Where previously the continent was thought to have relied on "oral tradition" alone to pass on its history, the texts show a wealth of documentation - manuscripts, letters, books - on issues as wide-ranging as justice, religion, philosophy and history from hundreds of years ago.
"Africa has for too long been stereotyped as the continent of song and dance, where knowledge is only transmitted orally", Hunwick said at the time. "We want to demonstrate that Africans think and write and have done so for centuries."
According to Jeppie, who has seen some of the manuscripts, they include mathematical and scientific texts covering astronomy, medicine and geomancy.
While most are in Arabic, some are in indigenous languages such as Songhai and Hausa, written using Arabic script.
Centre of trade and scholarship
Timbuktu was founded in around 1100 by ethnic Tuareg nomads near the northern-most bend of the Niger River. Their caravans took salt from Saharan mines to trade for gold and slaves, transported along the river from the south, and by 1330 Timbuktu was part of the Malian empire.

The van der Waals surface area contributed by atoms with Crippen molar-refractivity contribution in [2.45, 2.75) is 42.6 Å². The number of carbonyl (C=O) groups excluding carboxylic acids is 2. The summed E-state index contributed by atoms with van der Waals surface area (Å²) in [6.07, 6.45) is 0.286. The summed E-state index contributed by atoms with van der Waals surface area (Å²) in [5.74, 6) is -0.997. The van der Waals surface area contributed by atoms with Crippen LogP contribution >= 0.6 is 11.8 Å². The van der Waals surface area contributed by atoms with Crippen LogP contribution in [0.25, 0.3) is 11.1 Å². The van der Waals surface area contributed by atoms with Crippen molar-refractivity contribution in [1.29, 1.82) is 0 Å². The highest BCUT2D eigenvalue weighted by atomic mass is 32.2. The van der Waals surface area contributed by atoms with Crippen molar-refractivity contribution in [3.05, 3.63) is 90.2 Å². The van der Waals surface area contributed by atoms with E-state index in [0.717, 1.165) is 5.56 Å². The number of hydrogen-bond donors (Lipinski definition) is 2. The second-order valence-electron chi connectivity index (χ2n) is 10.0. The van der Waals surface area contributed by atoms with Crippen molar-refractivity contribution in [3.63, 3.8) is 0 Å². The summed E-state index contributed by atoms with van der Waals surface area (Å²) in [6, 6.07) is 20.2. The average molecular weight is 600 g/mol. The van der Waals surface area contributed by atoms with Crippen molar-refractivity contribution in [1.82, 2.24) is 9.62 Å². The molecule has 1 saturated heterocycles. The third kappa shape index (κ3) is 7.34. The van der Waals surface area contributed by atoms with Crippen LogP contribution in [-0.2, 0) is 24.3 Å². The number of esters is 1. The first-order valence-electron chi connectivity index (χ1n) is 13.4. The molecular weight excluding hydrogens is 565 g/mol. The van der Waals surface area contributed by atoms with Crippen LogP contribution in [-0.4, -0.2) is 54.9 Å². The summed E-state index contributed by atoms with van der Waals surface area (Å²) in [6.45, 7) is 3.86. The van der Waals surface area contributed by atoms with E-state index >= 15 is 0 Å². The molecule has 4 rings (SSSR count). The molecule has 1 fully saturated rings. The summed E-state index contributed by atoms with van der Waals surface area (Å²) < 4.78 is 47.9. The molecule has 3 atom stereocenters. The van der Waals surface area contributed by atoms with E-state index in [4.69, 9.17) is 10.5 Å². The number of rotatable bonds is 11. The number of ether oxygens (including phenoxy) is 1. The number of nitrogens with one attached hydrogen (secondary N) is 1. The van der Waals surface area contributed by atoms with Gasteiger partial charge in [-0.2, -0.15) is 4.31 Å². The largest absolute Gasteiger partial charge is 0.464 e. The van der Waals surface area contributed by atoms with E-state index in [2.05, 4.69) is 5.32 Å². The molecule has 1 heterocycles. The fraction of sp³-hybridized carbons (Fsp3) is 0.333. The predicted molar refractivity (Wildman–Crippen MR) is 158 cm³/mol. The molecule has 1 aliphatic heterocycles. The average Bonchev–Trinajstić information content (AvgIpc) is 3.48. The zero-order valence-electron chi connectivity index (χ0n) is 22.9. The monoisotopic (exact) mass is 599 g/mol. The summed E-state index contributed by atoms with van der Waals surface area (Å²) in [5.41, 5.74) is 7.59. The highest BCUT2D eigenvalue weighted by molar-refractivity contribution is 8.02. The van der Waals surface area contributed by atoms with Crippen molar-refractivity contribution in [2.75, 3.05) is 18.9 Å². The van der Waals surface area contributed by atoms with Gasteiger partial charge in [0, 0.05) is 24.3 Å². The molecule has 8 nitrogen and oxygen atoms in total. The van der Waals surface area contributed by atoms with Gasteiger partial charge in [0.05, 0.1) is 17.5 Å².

Two centuries later the city was at the height of its grandeur under the Songhai empire. Timbuktu was described by Spanish Moor Leo Africanus as a centre for "doctors, judges, priests and other learned men (who) are bountifully maintained at the king's expense".
It was also a centre of learning, where thousands of students were taught and large private libraries kept.
But Timbuktu's fortunes sank in 1591 when Songhai was defeated by a Moroccan army. When Portuguese explorers discovered new trade routes along the West African coast, Mali was sidelined. Under France's rule the country continued to slide into poverty and isolation.
Shining a light on the future
While Timbuktu remains a poor, dusty city, visitors still flock there today to experience the aura of mystique and legend that surrounds it.
And it is still home to many philosophers and scholars of Islam, with Sankore University catering to some 15 000 students.
Growing involvement from several countries, including South Africa, in helping to preserve the legacy of Timbuktu, have kindled new interest in the city.
According to Timbuktu philosopher and historian Ismael Diadie Haidara, Timbuktu was inhabited for hundreds of years by Muslims, Christians and Jews, who lived together in peace up until the end of the 19th century.
The city may be steeped in history, but Haidara believes it could also shine a light on the future.